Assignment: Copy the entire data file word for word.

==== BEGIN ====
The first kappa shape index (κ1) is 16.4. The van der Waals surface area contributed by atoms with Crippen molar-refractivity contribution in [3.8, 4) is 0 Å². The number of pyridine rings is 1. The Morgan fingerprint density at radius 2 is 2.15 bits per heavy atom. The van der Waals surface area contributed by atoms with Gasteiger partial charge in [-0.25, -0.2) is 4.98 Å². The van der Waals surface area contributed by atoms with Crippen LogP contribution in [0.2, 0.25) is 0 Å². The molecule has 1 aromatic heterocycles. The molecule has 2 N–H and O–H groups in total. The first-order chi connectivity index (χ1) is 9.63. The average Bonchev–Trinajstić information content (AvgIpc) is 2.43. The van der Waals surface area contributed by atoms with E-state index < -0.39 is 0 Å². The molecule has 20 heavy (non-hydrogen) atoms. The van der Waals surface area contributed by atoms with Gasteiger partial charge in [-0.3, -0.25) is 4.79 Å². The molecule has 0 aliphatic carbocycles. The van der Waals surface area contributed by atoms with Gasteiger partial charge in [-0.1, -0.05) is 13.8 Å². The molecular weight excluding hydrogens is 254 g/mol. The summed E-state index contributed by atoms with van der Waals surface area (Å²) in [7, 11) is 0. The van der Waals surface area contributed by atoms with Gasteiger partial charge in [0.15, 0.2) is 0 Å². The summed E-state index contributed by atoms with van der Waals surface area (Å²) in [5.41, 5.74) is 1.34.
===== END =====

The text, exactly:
The first kappa shape index (κ1) is 16.4. The van der Waals surface area contributed by atoms with Crippen molar-refractivity contribution in [3.8, 4) is 0 Å². The number of pyridine rings is 1. The Morgan fingerprint density at radius 2 is 2.15 bits per heavy atom. The van der Waals surface area contributed by atoms with Gasteiger partial charge in [-0.25, -0.2) is 4.98 Å². The van der Waals surface area contributed by atoms with Crippen LogP contribution in [0.2, 0.25) is 0 Å². The molecule has 1 aromatic heterocycles. The molecule has 2 N–H and O–H groups in total. The first-order chi connectivity index (χ1) is 9.63. The average Bonchev–Trinajstić information content (AvgIpc) is 2.43. The van der Waals surface area contributed by atoms with E-state index < -0.39 is 0 Å². The molecule has 20 heavy (non-hydrogen) atoms. The van der Waals surface area contributed by atoms with Gasteiger partial charge in [-0.3, -0.25) is 4.79 Å². The molecule has 0 aliphatic carbocycles. The van der Waals surface area contributed by atoms with Gasteiger partial charge in [-0.1, -0.05) is 13.8 Å². The molecular weight excluding hydrogens is 254 g/mol. The summed E-state index contributed by atoms with van der Waals surface area (Å²) in [7, 11) is 0. The van der Waals surface area contributed by atoms with Gasteiger partial charge in [0.15, 0.2) is 0 Å². The summed E-state index contributed by atoms with van der Waals surface area (Å²) in [5.41, 5.74) is 1.34.